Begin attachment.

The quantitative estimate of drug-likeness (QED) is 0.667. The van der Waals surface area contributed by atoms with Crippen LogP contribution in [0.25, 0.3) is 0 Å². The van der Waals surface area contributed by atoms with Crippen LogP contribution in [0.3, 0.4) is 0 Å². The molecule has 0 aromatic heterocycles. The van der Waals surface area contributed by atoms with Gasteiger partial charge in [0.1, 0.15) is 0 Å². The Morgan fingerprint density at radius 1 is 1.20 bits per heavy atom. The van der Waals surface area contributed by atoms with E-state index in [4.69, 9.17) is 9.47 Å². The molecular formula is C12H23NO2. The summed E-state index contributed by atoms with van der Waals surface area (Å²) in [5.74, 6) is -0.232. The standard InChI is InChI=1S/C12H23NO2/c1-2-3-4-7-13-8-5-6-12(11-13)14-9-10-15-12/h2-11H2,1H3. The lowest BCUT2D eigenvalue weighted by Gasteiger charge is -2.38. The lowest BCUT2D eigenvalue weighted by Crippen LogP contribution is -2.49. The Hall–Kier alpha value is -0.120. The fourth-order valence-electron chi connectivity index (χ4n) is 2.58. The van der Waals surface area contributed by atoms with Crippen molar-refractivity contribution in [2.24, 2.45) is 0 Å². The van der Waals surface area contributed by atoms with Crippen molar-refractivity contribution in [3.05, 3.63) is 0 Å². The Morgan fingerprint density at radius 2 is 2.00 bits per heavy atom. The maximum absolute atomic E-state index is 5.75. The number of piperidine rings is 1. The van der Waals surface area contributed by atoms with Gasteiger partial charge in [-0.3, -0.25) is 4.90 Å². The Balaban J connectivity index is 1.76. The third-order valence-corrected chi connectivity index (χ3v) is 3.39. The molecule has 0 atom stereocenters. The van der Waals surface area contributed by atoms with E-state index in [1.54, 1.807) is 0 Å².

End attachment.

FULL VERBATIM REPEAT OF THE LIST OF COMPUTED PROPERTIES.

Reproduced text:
The quantitative estimate of drug-likeness (QED) is 0.667. The van der Waals surface area contributed by atoms with Crippen LogP contribution in [0.25, 0.3) is 0 Å². The van der Waals surface area contributed by atoms with Crippen LogP contribution in [0.3, 0.4) is 0 Å². The molecule has 0 aromatic heterocycles. The van der Waals surface area contributed by atoms with Gasteiger partial charge in [0.1, 0.15) is 0 Å². The Morgan fingerprint density at radius 1 is 1.20 bits per heavy atom. The van der Waals surface area contributed by atoms with E-state index in [4.69, 9.17) is 9.47 Å². The molecular formula is C12H23NO2. The summed E-state index contributed by atoms with van der Waals surface area (Å²) in [5.74, 6) is -0.232. The standard InChI is InChI=1S/C12H23NO2/c1-2-3-4-7-13-8-5-6-12(11-13)14-9-10-15-12/h2-11H2,1H3. The lowest BCUT2D eigenvalue weighted by Gasteiger charge is -2.38. The lowest BCUT2D eigenvalue weighted by Crippen LogP contribution is -2.49. The Hall–Kier alpha value is -0.120. The fourth-order valence-electron chi connectivity index (χ4n) is 2.58. The van der Waals surface area contributed by atoms with Crippen molar-refractivity contribution in [2.24, 2.45) is 0 Å². The van der Waals surface area contributed by atoms with Crippen molar-refractivity contribution in [3.05, 3.63) is 0 Å². The Morgan fingerprint density at radius 2 is 2.00 bits per heavy atom. The maximum absolute atomic E-state index is 5.75. The number of piperidine rings is 1. The van der Waals surface area contributed by atoms with Gasteiger partial charge in [-0.3, -0.25) is 4.90 Å². The Balaban J connectivity index is 1.76. The third-order valence-corrected chi connectivity index (χ3v) is 3.39. The molecule has 0 atom stereocenters. The van der Waals surface area contributed by atoms with E-state index in [1.54, 1.807) is 0 Å².